Mario Odyssey sees us returning to the 3D Mario formula established by Mario 64, but how has time changed the way Nintendo designs its Mario games? Let’s take a look at the mechanics and pacing of Stars and Moons in the two games and figure out what has changed in the last 20 years.
Mario 64 was a game trying to define itself in a completely new dimension. Nintendo took cues from puzzle box toy design, and adapted those concepts to a 3D Mario title. This led to the inclusion of Stars, rather than relying on players simply moving from one side of a level to the other, as was the standard in 2D. Stars play the role of the articulation points you find on a puzzle box, each press, twist, or move leading you closer to solving the “puzzle” that is each world. The worlds would unfold, much as in a puzzle box, upon finding a star. This would reveal new areas and allow further exploration, which allowed player to find yet more stars. The levels were designed as 3D dioramas to further benefit from this point, meaning that rather than exploring a natural environment, Mario was running around on a toy. Once Mario popped out of the painting, he would return to the real world, where he would explore a more natural environment before plunging back into a toy box once again. In the case of one level, Big Boo’s Haunt, the toy box is a literal object that you find in the world and dive into.
Mario Odyssey takes a completely different approach. Rather than looking at toy boxes, Mario Odyssey expands upon previous 3D games and the concepts learned in each. The levels are designed to emulate specific worlds that Mario is visiting, and the landscapes found are a little more natural in their flow. Rather than being an easily-digestible diorama, each level is a sprawling landscape, and you may never be able to see the whole at once, nor are you intended to understand how each piece fits together. Instead, you are meant to drop into a land and explore the strange new culture there. The Moons, your collectible in this game, are no longer articulation points on a puzzle box, but rather replace the treasures you find while exploring a new place. Some are hidden behind progression locks, such as a boss fight, but others are simply waiting for you in a shop, or lying in a literal pile of garbage for you to stumble over. Mario Odyssey firmly states that the best way to explore a new country is take in every possible corner of that country, and it consistently rewards that exploration, incentivizing players to travel to even the most obscure areas of the level to find a moon.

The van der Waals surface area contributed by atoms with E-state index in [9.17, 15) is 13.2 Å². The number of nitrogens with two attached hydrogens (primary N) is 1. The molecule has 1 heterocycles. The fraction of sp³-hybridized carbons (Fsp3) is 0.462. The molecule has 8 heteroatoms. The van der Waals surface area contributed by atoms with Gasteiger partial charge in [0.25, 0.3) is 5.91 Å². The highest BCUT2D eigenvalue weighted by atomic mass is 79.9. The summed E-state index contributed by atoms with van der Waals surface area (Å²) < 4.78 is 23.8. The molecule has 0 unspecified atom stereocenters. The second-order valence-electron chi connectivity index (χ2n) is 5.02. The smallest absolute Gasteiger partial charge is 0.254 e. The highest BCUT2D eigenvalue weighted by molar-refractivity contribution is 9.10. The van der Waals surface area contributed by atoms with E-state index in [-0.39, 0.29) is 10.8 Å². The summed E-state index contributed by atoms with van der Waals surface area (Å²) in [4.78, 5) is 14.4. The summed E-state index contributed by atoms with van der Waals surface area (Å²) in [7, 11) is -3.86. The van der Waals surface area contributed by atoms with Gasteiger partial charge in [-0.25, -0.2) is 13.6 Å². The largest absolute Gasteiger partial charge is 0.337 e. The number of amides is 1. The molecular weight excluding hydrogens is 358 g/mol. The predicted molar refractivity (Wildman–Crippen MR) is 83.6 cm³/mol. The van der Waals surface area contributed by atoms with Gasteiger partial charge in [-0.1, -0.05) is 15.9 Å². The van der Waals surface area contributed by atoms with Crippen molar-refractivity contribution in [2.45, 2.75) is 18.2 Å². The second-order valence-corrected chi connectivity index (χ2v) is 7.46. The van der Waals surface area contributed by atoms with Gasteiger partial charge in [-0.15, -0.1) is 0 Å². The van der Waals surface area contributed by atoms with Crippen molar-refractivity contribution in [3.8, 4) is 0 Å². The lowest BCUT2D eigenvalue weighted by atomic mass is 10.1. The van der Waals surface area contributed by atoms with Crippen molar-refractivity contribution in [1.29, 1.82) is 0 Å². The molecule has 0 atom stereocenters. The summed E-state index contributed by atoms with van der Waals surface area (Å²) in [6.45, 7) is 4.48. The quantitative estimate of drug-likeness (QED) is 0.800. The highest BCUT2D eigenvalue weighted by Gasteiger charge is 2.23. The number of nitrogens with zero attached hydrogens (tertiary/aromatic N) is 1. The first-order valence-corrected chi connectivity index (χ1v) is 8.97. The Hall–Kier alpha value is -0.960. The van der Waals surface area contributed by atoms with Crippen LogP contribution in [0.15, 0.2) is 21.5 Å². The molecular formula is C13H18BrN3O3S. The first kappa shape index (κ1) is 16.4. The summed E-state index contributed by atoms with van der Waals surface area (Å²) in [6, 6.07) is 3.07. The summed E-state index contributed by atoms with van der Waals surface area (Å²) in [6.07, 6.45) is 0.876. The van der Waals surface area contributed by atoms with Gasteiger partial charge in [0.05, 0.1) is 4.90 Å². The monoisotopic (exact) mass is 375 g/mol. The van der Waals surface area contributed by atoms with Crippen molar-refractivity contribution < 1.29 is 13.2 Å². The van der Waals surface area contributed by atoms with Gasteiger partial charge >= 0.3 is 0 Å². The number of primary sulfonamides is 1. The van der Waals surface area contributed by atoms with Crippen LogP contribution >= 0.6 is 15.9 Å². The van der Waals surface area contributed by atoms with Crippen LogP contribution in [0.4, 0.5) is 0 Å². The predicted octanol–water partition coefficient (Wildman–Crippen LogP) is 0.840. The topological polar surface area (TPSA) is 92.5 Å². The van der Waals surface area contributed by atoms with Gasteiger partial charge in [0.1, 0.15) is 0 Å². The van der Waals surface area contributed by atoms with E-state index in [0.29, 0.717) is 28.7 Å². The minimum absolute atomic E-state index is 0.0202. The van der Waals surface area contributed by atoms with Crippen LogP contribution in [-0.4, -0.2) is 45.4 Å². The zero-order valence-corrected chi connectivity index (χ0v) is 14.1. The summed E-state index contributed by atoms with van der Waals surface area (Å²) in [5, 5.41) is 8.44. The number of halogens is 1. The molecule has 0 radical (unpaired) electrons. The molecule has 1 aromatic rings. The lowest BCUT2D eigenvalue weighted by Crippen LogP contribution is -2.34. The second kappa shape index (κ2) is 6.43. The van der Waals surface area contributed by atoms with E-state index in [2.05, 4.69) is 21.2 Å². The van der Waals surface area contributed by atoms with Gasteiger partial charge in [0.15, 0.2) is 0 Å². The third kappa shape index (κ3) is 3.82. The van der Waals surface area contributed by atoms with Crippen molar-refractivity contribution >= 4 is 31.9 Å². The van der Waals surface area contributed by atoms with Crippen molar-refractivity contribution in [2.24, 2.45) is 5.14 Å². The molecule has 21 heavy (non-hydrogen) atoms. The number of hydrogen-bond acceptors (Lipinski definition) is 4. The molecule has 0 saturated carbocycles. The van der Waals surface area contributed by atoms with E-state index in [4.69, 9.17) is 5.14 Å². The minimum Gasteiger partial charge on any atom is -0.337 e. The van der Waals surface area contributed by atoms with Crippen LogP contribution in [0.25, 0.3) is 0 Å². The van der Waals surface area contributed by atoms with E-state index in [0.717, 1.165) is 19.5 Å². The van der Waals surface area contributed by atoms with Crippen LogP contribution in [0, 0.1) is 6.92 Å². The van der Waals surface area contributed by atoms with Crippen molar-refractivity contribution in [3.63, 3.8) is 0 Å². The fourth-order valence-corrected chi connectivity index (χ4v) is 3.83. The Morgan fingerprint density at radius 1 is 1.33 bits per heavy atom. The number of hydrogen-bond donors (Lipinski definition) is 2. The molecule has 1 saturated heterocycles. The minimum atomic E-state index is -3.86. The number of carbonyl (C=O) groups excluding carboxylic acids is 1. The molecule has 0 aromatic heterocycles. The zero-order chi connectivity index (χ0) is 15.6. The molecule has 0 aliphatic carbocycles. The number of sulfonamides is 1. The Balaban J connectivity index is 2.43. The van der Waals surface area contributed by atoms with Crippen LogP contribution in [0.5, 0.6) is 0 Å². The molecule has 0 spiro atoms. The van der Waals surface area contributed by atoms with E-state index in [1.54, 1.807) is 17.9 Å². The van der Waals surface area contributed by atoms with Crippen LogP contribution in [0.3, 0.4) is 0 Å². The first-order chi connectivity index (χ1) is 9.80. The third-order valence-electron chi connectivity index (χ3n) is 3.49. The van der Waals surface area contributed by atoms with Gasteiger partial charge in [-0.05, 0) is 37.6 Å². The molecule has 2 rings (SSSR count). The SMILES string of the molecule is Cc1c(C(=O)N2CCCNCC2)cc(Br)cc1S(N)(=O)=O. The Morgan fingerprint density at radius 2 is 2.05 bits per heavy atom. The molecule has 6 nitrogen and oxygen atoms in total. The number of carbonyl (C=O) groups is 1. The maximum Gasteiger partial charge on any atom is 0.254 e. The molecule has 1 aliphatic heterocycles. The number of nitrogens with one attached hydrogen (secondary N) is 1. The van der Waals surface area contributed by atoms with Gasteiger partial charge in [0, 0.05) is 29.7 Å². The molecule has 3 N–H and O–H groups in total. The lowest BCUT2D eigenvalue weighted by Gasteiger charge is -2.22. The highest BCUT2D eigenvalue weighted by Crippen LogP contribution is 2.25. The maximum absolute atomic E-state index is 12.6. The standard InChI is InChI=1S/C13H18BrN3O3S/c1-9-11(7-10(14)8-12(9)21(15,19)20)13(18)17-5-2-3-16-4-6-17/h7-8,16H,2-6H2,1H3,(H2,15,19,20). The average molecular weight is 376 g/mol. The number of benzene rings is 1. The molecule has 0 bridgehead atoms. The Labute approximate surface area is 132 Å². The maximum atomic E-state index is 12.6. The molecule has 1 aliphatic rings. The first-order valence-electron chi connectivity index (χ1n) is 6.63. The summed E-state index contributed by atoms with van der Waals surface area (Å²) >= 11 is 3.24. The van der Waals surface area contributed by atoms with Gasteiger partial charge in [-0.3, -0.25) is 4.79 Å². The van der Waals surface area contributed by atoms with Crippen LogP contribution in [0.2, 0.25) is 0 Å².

Mario 64 features 120 unique stars. Each of them is a specific challenge for the player to test themselves against. The game progresses through a numerical lock system, each battle with Bowser being a reward for reaching a certain number of stars. The final door unlocks at 70 stars, leaving the remaining 50 stars as accessory, only required for completionists trying to reach the full 120 count.
Mario Odyssey features…… um….. A lot of moons…. I’m calling it quits at something around 530, personally. I’ve completed the game, beaten the bonus levels at the end, explored every kingdom and gotten every item I care to get. The game actually sells you moons, meaning that as far as I can tell there is no final numerical value of moons that you are rewarded for achieving. This game seems to be less about a test of skill, and more about exploring new lands until you can leave fulfilled, whatever that means for you. I’m sure there’s some specific reward for unlocking every moon, but when each world can have 70+ moons, I get fatigued and feel no motivation to collect them all. Frankly, there are so many bonus levels in Mario Odyssey that seeing one more for collecting every moon couldn't possibly be as rewarding as it would need to be to motivate me. That’s my personal style, you folks feel free to enjoy your 100% runs.
But that in itself is what I find interesting about these two games. Mario 64 is a mountain to be climbed. It is a challenge to be overcome. Every star in the game tests you on a specific skill or interaction. I charted out each star in Mario 64 to better understand the type of challenge each star offers, and how that challenge changes from level to level over the course of the game.
As you can see, the game starts off being primarily about exploration, learning to navigate the game, and ends primarily being about testing advanced skills. Jumps become more difficult, levels more punishing, simply progressing through Rainbow Ride is a difficult experience.